Bailey's Irish Cream
St. Patrick's Season
Irish Coffee (coffee, cream, sugar, and spirits) became popular in the 19th century coffee houses. Today, Bailey's Irish Cream, introduced in 1974, can provide you with all of these components (with the addition of chocolate, vanilla, and burnt sugar)! Interestingly, the term ‘Scotch Coffee’ historically has nothing to do with either whisky or coffee! Scotch Coffee was drunk in times of hardship when supplies of coffee had run out. It consisted of hot water, milk, sugar and a handful of burnt breadcrumbs. This hardscrabble concoction was “popular” from the time coffee was first introduced into the UK, the name derived from the alleged tight-fistedness of the Scots. Who knew? Sláinte! ☘️ 🇮🇪 ☕
World Whisky Day
Originally known as Walker's Kilmarnock Whisky, the Johnnie Walker brand is a legacy left by John "Johnnie" Walker after he started to sell whisky in his grocer's shop in Ayrshire, Scotland. The brand became popular, but after Walker's death in 1857 it was his son Alexander Walker and grandson Alexander Walker II who were largely responsible for establishing the whisky as the most the most widely distributed brand of blended Scotch whisky in the world. Science fiction fans will have noticed that in two scenes of Ridley Scott's film Blade Runner (1982), Harrison Ford drinks Johnnie Walker Black Label after it is poured from a futuristic Art Deco bottle.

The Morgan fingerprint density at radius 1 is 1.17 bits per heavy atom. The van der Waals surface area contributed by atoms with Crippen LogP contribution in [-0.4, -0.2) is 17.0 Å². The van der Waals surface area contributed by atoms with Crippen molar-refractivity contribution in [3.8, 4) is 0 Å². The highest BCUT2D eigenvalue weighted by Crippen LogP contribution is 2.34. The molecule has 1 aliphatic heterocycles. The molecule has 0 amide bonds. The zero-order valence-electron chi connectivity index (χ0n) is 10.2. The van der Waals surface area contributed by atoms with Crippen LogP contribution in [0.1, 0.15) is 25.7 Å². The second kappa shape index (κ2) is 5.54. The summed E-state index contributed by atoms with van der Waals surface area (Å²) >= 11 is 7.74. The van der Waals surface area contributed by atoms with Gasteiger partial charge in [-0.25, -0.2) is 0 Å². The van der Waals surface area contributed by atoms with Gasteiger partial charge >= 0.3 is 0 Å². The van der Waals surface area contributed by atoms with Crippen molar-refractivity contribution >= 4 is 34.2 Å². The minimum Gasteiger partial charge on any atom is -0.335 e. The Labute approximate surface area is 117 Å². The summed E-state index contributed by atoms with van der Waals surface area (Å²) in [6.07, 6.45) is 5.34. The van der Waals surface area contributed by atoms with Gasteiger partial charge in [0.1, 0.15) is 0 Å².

The Whisky Punch
Much loved in the American colonies, where access to eggs and dairy (and liquor) was easily available, eggnog (derived from an egg-less concoction from the 14th century, known as posset “a drink made of hot milk curdled with ale, wine, or the like, often sweetened and spiced") is a popular holiday beverage made with eggs, spices, milk or cream, and various quantities of rum, whisky, sherry, brandy and bourbon. Eggnog has the added distinction of being responsible for the Eggnog Riot of 1826, also called the Grog Mutiny, which took place on this day at the United States Military Academy in West Point, resulting in the court-martialing of many cadets of future eminence. Cheers!